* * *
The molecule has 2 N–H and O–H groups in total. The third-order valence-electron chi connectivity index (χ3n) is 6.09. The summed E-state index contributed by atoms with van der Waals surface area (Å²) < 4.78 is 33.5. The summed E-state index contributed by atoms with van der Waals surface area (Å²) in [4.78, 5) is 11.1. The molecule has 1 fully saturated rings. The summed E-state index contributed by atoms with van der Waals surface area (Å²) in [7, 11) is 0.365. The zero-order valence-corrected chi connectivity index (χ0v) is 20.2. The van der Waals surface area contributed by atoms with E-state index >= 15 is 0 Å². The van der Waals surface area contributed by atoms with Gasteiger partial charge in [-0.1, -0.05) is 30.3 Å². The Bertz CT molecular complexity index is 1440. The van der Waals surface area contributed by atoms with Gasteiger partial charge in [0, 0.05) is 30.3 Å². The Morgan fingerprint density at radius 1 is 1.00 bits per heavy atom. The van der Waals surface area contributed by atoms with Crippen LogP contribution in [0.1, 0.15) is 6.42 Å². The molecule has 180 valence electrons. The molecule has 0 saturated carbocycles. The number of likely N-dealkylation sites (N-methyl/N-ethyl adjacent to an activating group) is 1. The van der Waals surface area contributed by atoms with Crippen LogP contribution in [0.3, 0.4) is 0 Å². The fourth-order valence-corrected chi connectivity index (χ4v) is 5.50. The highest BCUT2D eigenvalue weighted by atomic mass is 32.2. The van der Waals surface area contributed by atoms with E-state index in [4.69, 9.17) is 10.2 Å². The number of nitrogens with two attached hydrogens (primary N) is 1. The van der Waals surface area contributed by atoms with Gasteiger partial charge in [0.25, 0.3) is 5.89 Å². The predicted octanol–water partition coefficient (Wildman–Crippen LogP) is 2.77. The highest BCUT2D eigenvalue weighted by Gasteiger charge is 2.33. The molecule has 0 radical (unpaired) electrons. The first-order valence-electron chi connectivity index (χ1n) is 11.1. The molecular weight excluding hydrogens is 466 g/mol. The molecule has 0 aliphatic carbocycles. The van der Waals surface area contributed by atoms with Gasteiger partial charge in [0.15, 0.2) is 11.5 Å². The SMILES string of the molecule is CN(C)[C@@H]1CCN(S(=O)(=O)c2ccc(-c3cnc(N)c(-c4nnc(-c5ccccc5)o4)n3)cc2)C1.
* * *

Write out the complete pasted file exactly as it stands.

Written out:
The molecule has 2 N–H and O–H groups in total. The third-order valence-electron chi connectivity index (χ3n) is 6.09. The summed E-state index contributed by atoms with van der Waals surface area (Å²) < 4.78 is 33.5. The summed E-state index contributed by atoms with van der Waals surface area (Å²) in [4.78, 5) is 11.1. The molecule has 1 fully saturated rings. The summed E-state index contributed by atoms with van der Waals surface area (Å²) in [7, 11) is 0.365. The zero-order valence-corrected chi connectivity index (χ0v) is 20.2. The van der Waals surface area contributed by atoms with E-state index >= 15 is 0 Å². The van der Waals surface area contributed by atoms with Gasteiger partial charge in [-0.1, -0.05) is 30.3 Å². The Bertz CT molecular complexity index is 1440. The van der Waals surface area contributed by atoms with Gasteiger partial charge in [0, 0.05) is 30.3 Å². The Morgan fingerprint density at radius 1 is 1.00 bits per heavy atom. The van der Waals surface area contributed by atoms with Crippen LogP contribution in [0.1, 0.15) is 6.42 Å². The molecule has 180 valence electrons. The molecule has 0 saturated carbocycles. The number of likely N-dealkylation sites (N-methyl/N-ethyl adjacent to an activating group) is 1. The van der Waals surface area contributed by atoms with Crippen LogP contribution in [0.3, 0.4) is 0 Å². The fourth-order valence-corrected chi connectivity index (χ4v) is 5.50. The highest BCUT2D eigenvalue weighted by atomic mass is 32.2. The van der Waals surface area contributed by atoms with E-state index in [4.69, 9.17) is 10.2 Å². The number of nitrogens with two attached hydrogens (primary N) is 1. The van der Waals surface area contributed by atoms with Gasteiger partial charge in [0.25, 0.3) is 5.89 Å². The predicted octanol–water partition coefficient (Wildman–Crippen LogP) is 2.77. The highest BCUT2D eigenvalue weighted by Gasteiger charge is 2.33. The molecule has 0 radical (unpaired) electrons. The first-order valence-electron chi connectivity index (χ1n) is 11.1. The molecular weight excluding hydrogens is 466 g/mol. The molecule has 0 aliphatic carbocycles. The van der Waals surface area contributed by atoms with Gasteiger partial charge in [0.15, 0.2) is 11.5 Å². The SMILES string of the molecule is CN(C)[C@@H]1CCN(S(=O)(=O)c2ccc(-c3cnc(N)c(-c4nnc(-c5ccccc5)o4)n3)cc2)C1.